Thursday, April 14, 2011

Airgun Finds at the Toys that Shoot Show Findlay, Ohio.

Not quite ready to get back to the Haenel 303-Super just yet, so I thought I'd share some of my finds from the Toys that Shoot Airgun show held last Saturday.

Bought several items from Ted Summers. Among them were a couple diopter sights.

Didn't know what kind this was at the time, but the quality was obvious. Turns out it's a relatively recent one from Weihrauch. Guess it's about 20 years old.

The front stop pin was missing. The pin threads into the sight body and a post fits into one of the 2 (or 3) recoil stop holes in the top of the compression tube. I had a Weihrauch scope stop in my parts box and the pin fit the sight perfectly. Mounted this up on my HW35E.

The second diopter was missing the aperture. It's completely unmarked but also conveys a sense of high quality manufacture.
Update from reader Duskwight: This is from Russian manufacturer IZH. It's typically found on their model 7-4 biathlon rifle. Thanks for the info.

Anyway, the aperture thread is M9 x 1mm--not the typical M9.5 x 1mm. Wait, I don't mean to suggest that M9.5 is a "typical" size--it's certainly not--but many of the high end sight companies have adopted this oddball thread size as a standard for the apertures. On this sight, there's not enough metal in the sight block to tap the M9 hole to the "standard" size. Already checked. I'll probably just turn a replacement aperture. The M9 die is already on the bench.

Yet another Crosman 2240. I don't recall who I got this one from. It was too inexpensive to pass up and I always have something I want to try with one of these as a base gun.

This was sitting on Don Raitzer's table. It's a Crosman 116. It's filled from a separate CO2 tank. Given the cosmetic impression, I almost passed on it, but the grips are in almost perfect shape and the action functioned flawlessly. The price was so right, couldn't lose. I got it home, found a tank and it gassed right up. Been holding ever since. It also hits to point of aim at 35 feet.

A holster for a Predom Lucznik.

Ted Summers was responsible for this IZH-60, too. He had a pile of these at the end of his table at fire sale pricing. Unsure where he got them, but he warned that they all needed internal work. Finally, Ted's speaking our language! This gun was on Nick's hit list so I found the best looking one and bought it for him.

But Nick had to pay my finder's fee--the metal cocking handle is going on my IZH-61 to replace the plastic one.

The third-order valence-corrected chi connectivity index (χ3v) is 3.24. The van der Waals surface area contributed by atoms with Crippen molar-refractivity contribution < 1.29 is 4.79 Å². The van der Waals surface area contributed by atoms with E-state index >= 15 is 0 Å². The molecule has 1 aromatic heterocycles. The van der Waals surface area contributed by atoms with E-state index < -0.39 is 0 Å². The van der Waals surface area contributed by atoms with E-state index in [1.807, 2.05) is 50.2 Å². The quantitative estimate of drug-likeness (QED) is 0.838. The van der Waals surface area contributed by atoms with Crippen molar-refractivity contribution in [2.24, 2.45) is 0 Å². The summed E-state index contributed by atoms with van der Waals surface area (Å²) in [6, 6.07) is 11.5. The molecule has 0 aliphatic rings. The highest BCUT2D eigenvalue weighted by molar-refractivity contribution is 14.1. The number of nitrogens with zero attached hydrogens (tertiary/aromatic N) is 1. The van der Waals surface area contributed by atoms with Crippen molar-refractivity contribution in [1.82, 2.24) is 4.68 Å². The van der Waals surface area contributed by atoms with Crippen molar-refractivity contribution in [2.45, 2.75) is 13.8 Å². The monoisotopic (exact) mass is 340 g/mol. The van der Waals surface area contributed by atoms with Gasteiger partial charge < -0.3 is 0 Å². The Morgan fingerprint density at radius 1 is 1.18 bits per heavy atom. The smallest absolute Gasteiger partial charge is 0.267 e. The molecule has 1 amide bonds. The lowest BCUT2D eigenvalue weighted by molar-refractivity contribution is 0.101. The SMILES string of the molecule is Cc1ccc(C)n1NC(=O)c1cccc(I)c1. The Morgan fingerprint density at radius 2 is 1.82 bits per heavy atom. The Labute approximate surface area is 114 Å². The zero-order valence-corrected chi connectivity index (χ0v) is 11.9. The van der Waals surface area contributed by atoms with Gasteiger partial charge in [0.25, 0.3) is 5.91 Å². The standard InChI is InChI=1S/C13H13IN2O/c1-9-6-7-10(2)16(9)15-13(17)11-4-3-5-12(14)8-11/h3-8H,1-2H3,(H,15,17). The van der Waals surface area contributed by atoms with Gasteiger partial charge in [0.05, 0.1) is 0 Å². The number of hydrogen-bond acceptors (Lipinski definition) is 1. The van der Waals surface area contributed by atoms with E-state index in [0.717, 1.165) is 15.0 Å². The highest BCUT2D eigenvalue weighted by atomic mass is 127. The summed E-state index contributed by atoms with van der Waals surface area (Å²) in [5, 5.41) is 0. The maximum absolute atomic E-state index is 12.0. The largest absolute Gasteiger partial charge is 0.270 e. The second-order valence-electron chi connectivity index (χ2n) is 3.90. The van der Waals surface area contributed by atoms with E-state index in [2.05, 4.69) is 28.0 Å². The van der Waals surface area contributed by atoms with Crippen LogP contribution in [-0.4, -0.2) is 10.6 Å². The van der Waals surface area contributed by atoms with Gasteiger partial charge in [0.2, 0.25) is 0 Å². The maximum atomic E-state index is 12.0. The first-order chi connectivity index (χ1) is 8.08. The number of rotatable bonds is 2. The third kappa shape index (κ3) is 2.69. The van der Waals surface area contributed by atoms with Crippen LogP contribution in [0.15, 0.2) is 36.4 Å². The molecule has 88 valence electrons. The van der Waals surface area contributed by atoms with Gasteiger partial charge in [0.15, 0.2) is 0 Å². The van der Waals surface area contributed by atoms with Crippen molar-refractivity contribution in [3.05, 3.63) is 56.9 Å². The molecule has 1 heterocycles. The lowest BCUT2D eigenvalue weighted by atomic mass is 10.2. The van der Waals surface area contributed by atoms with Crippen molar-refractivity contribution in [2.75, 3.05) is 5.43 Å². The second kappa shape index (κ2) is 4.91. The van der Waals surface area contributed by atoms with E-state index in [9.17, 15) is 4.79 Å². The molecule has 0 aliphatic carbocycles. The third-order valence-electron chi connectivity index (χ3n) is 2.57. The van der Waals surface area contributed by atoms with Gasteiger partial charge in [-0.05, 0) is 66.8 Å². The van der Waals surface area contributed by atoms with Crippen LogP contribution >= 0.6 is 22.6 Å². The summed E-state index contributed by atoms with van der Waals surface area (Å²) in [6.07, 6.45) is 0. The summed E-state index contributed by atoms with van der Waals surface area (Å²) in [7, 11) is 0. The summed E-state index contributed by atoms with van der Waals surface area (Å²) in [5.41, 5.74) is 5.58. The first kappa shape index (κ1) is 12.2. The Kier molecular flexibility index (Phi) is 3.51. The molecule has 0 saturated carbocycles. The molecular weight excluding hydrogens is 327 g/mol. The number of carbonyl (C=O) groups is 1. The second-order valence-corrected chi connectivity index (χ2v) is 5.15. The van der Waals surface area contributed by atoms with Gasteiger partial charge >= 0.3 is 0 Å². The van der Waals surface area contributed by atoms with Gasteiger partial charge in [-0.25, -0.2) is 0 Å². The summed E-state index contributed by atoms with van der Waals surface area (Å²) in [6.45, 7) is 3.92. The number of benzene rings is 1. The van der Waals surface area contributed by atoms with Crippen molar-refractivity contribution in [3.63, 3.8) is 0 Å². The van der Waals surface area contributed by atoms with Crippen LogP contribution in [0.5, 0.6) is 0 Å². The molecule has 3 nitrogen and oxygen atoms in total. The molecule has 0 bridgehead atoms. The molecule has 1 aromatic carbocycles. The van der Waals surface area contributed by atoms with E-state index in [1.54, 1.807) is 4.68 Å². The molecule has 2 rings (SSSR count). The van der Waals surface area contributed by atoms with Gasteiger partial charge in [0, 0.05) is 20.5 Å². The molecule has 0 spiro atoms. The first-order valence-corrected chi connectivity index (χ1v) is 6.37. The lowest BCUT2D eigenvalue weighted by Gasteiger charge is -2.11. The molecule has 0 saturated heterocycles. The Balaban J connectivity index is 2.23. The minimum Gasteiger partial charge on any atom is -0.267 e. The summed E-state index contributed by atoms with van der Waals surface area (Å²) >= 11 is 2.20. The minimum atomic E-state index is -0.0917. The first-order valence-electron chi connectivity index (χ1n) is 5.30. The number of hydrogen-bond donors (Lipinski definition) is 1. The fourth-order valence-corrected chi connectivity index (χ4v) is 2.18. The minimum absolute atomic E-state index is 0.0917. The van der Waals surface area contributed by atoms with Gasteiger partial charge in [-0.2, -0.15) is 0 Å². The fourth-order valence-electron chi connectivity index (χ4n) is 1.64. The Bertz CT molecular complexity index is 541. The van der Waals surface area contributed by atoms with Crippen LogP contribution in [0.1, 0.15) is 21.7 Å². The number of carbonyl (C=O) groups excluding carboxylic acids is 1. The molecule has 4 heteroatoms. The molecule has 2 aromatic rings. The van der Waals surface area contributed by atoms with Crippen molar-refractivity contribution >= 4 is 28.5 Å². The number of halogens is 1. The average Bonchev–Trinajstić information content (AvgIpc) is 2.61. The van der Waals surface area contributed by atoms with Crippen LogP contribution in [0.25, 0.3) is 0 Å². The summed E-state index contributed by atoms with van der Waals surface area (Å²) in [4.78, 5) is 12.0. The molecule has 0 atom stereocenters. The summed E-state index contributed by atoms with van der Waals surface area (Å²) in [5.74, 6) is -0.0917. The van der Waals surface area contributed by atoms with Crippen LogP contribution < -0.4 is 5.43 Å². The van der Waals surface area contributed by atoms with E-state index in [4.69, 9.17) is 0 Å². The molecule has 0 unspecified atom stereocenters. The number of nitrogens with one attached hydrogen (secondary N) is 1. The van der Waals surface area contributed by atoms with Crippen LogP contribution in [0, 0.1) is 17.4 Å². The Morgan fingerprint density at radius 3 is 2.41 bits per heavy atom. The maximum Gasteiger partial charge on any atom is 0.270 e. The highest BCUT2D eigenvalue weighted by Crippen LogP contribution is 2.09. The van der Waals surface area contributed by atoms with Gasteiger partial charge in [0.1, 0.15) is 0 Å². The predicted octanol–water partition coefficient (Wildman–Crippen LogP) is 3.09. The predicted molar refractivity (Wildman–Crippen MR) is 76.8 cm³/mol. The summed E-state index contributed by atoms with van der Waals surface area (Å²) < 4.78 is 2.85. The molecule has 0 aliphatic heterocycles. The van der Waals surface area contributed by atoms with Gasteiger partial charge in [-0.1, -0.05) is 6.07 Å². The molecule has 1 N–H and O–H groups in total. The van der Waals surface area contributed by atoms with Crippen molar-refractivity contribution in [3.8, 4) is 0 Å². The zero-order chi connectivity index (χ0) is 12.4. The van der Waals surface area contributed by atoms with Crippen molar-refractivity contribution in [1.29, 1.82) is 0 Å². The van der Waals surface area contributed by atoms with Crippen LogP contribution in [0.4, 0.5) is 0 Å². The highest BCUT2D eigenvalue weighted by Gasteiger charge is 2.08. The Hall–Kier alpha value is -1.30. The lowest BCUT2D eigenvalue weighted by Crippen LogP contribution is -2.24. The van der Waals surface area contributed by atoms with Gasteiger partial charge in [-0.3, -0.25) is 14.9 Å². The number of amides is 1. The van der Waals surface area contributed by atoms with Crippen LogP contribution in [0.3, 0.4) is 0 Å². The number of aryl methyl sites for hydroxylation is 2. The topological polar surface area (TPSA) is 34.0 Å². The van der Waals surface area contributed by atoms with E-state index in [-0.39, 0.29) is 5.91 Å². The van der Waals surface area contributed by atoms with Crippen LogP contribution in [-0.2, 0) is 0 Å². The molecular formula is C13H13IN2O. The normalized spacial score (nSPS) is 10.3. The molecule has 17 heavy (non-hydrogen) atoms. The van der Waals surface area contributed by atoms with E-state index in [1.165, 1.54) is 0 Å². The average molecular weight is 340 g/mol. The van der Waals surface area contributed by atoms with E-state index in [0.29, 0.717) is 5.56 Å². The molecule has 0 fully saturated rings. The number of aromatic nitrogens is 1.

No sights. I have a front tunnel from my IZH-61, but I don't think it'll fit. The muzzle is finished differently from my newer model. I'll send it along when I ship the gun.

Forend cover is missing. Nick'll have fun with this one.

This .177 cal IZH-SJ22 was the big score for Nick. John Groenwald had it in the rack.

I can see now why this was on his list. It's got great lines.

The set back on the trigger makes the gun very comfortable to shoot.

Like the IZH-60, this one also needs work. It won't push a pellet down the barrel. I'm guessing that the piston seal is toast.

Raitzer got me again with this Belgian Hy-Score in .22 cal. I'd look at the gun, walk away, walk a lap of the show, look at the gun...always hoping someone else would buy it. In the end, I was glad it was still there.



This scratch is about the worst of the stock damage. I'll do minimal repair to this gun.

The checkering is everywhere. Literally, every single place you touch the gun is checkered.

Ha! Checkered.

On the way home from Findlay, I stopped at the Medina County gun show to pick up this .22 cal TF79 target gun from Guy Guzzo. I posted his Walther LG55 a few weeks ago and he worked out one heck of a deal on this gun as a thank you.

Really a nice rifle. The action is based on the old Crosman 160.

This model runs on two 12g Co2 cartridges or it can be bulk-filled.

Still has the preservative on it. Really appreciate it, Guy. I can't thank you enough.

Now, if I can just get them to hold the airgun show closer to home and 6 times a year...

5 comments:

Slinging Lead said...

Derrick

Another great post but, quit bragging! Not all of us can be jet setting to the 4 corners for airgun shows. Just razzing you.

Why so reluctant on the Belgian Hy-Score? I know you hold Belgium in as high esteem as I do. I would have pounced on it first thing because they don't make em like that anymore. But then, there is probably nothing wrong with it, which makes it boring for you guys. No gun is fun unless you can unleash your machining wizardry upon it.

What do you think of the trigger? Mine is super smooth... until you cock the rifle. Is a tear down in the future? I will be sitting in the front row.

Thanks again to you and Nick, for a website unmatched anywhere!

your #1 fan,

Slinging Lead

duskwight said...

Unknown diopter looks like Soviet one for "BI" series biathlon rifles.
I've got its twin brother in store.

duskwight

duskwight said...

Derrick,

That second unknown diopter looks like Soviet type made for "BI" biathlon .22 rifle series. I've got its twin brother in store.

duskwight

duskwight said...

And yes, it's Soviet. It has markings in Cyrillic - Л and П, left and right respectively.
Congratulations, that's a very good well-made sturdy stuff.

duskwight

derrick38 said...

SL,
I was reluctant because I'd already bought 4 guns and was about to go pick up that TF79. Machining wizardry? Are you sure you're reading THIS blog? The trigger pull is a bit longer and heavier than I think it should be. Could be the position of the trigger. It sits a bit too far forward in the guard. The IZH SJ22 has the trigger in a much more reachable location.


duskwight,
You nailed it! It's an Izhmesh target sight from one of their 7-4 biathlon rifles. Thanks for that info.